“Hi, thanks for waiting.” This is what Monica says the first time we meet her in “Mystery Men” (1999). She has no last name, just Monica, easily affixed to a nametag, like a server at a greasy spoon, which is where Monica works, and is why you might not think anything is out of place if you just saw her. But, of course, you don’t just see her; you see the people on whom she’s waiting. They are all dressed in absurd costumes and call themselves nutso things like The Blue Raja and The Shoveler and Mr. Furious. This is because it’s Champion City and Champion City is home to all manner of superheroes, like if Metropolis was the Olympic Village rather than a bustling New York-ish city. In that way, Monica is the one who stands out; Monica is the one who doesn’t seem to be in the right place; Monica is the anomaly.
When I was first introduced to the superhero movie way back when with “Superman: The Movie”, there was really only one superhero, the Man of Steel himself, Kal-El. He had the stage all to himself. When I became re-familiarized with the superhero movie in 1989 with Tim Burton’s “Batman” there was still only one superhero and one super villain, no one else. I could really get a handle on those dudes. It was with “Batman Forever”, which I loathed, that I noticed the soundstages were getting a little more crowded; someone could have been sacrificed to give that much more face time to the main dude, and Chase Meridian too (biased). But that was nothing compared to now.
Superhero movies are fastly and furiously becoming victims of overcrowding. In my review of “The Avengers” (2012) I noted the gang’s resembling a rock group. And not a power trio, mind you, but a sprawling multi-part ensemble like The E Street Band. But that, as A.O. Scott notes in his review for the new “Captain America” movie, was nothing. He writes that the whole affair is “like the last number at a big benefit concert, when a mob of pop stars squeezes onto the stage to sing ‘This Land Is Your Land,’ or whatever. Some performers sing a whole verse. Others shake maracas for the cause and stare off into the middle distance.” All that’s left is a Cecil B. DeMille-ish superhero movie with a cast of a thousand superheroes, all jockeying for close-ups in a five hour box office bonanza.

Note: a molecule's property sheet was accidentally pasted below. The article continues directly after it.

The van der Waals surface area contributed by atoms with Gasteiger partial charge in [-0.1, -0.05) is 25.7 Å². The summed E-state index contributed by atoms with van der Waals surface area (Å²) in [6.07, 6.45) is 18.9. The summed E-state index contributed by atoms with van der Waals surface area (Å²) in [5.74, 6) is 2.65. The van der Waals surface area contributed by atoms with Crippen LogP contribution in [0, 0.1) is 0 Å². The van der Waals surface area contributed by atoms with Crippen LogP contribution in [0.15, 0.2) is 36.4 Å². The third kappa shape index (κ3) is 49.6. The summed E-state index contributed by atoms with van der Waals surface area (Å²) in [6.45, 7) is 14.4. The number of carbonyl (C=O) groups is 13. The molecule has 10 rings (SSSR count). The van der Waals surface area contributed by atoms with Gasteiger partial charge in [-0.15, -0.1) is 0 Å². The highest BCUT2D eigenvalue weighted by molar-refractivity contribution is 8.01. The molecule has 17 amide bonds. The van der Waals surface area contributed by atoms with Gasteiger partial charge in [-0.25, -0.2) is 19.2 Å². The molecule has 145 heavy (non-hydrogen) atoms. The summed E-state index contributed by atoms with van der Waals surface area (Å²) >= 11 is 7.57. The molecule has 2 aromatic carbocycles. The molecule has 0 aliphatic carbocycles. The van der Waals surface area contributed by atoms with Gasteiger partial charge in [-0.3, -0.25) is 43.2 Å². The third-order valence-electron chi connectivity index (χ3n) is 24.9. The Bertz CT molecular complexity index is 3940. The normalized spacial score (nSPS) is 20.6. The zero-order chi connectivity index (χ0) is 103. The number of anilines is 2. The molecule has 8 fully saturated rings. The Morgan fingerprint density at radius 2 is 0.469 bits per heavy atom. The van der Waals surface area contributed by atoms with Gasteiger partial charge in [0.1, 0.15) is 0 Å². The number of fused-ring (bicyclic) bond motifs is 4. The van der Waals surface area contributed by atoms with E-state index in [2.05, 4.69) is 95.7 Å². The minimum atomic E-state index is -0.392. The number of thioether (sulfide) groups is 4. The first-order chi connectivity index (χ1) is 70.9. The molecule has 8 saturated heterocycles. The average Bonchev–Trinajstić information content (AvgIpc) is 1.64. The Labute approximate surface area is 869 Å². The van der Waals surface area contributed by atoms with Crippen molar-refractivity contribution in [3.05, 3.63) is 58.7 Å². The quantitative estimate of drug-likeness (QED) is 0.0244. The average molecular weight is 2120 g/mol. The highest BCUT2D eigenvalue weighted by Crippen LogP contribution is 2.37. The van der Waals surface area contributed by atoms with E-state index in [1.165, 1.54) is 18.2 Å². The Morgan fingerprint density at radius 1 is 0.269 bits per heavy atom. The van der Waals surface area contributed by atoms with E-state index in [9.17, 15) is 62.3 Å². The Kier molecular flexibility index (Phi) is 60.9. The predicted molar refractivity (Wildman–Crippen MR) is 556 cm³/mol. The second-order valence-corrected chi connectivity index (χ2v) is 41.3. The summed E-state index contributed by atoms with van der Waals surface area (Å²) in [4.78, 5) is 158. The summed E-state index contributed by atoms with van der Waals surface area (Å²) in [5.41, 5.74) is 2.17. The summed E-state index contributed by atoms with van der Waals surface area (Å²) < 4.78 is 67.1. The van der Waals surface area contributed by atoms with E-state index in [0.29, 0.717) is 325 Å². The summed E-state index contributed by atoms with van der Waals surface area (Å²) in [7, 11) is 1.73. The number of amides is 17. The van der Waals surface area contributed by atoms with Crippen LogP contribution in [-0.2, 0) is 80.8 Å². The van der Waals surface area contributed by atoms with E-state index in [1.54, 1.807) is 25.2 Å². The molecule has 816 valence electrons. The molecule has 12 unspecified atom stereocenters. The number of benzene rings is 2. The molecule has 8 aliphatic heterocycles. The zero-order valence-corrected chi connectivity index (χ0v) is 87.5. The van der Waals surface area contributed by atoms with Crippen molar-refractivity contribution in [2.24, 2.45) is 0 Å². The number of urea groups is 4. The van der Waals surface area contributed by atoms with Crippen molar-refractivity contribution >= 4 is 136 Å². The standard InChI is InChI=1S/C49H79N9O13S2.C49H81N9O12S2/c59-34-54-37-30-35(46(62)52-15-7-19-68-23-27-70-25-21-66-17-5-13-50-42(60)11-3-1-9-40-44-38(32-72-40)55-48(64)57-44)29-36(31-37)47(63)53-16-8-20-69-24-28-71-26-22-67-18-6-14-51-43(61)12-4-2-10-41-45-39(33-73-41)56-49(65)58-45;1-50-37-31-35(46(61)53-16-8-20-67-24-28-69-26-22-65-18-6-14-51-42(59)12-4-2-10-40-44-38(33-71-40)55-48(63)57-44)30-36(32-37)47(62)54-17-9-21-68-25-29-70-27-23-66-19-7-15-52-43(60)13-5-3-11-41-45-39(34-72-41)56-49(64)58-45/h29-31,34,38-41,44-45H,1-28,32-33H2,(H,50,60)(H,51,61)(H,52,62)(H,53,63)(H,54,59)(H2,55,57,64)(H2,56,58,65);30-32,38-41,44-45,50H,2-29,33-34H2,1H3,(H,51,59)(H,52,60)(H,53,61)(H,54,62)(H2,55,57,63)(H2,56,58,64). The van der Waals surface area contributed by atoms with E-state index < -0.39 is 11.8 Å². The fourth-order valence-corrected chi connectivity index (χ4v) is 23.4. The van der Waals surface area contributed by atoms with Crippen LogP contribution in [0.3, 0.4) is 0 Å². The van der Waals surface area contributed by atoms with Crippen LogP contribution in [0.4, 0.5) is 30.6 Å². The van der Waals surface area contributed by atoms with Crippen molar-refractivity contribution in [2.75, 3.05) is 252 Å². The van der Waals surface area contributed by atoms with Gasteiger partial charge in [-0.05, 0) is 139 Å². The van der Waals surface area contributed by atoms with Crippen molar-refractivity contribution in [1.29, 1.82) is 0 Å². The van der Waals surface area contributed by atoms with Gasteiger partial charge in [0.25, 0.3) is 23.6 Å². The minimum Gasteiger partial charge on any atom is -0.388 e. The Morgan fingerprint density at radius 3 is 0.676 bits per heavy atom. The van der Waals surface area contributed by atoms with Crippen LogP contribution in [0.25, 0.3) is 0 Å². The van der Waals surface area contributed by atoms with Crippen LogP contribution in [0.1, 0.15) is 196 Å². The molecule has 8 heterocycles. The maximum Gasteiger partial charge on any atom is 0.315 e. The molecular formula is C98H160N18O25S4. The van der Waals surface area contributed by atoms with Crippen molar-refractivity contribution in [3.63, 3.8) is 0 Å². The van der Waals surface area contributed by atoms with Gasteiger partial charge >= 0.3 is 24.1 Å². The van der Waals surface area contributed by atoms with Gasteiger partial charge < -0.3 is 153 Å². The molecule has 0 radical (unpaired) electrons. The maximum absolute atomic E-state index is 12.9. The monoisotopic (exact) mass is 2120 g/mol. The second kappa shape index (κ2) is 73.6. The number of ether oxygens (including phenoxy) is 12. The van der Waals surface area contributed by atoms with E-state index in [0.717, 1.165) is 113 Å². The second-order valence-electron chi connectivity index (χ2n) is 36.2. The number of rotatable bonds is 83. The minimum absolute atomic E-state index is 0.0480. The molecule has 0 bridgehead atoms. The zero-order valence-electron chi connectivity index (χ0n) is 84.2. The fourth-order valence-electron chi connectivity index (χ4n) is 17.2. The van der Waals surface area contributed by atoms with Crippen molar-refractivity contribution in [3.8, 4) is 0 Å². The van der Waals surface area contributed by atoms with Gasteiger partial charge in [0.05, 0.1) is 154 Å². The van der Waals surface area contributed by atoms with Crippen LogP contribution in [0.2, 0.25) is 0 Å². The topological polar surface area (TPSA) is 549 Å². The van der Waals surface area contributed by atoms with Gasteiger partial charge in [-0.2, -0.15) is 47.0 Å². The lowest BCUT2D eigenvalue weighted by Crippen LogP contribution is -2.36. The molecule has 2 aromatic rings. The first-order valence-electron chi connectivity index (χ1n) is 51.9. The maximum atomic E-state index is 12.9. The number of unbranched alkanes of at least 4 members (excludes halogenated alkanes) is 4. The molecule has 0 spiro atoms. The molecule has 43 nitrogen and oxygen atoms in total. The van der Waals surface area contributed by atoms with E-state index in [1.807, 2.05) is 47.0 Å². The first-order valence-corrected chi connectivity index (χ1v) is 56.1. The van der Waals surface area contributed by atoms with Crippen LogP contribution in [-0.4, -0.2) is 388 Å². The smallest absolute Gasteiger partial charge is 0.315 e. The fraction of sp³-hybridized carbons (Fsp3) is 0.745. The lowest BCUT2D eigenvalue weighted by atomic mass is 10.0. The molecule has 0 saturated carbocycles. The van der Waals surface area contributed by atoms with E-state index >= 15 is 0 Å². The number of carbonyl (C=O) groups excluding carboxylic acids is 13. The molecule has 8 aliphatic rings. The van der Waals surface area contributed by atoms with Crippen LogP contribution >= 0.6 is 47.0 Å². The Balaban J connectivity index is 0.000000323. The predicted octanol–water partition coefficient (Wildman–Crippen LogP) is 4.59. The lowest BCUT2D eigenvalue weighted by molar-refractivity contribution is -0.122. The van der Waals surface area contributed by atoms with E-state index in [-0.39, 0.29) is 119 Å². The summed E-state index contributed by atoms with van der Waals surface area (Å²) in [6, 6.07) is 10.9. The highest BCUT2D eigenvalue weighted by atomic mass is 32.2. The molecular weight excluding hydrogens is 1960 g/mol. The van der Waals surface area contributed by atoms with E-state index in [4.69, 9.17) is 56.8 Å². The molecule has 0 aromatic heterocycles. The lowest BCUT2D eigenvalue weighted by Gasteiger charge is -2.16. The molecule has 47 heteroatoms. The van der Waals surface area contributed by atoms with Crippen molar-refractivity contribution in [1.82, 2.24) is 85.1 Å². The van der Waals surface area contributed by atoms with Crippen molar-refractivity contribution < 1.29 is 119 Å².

There are so many superheroes these days overrunning so many different movies, often with parallel movie universes, and sometimes not, that the state of superhero cinema is beginning to resemble Champion City, where there are so many costumed crusaders and heavies running to and fro that when you actually see a regular person, it’s shocking. I always wondered what brought Monica to Champion City. How did that work? How an ordinary josephine becomes drawn to a place where everyone is fronting so superhero hard? I thought that perhaps she moved there with dreams of becoming a superhero, only to have those dreams go bust, or that maybe she moved there with a boyfriend to support his superhero dreams only for the relationship to fall apart. But I’m not sure that’s right anymore.
I think maybe she’s been there all her life. I think maybe Champion City wasn’t Champion City. I think maybe it was Rockville or Rosedale or Rutland before it was overrun by superheroes, and the villains that followed. I think it’s an exemplar of the destinies of Gotham City and Metropolis, and every other movie city too, places where everyone will become a Monica, off to the side, paying fealty to their superhero overlords.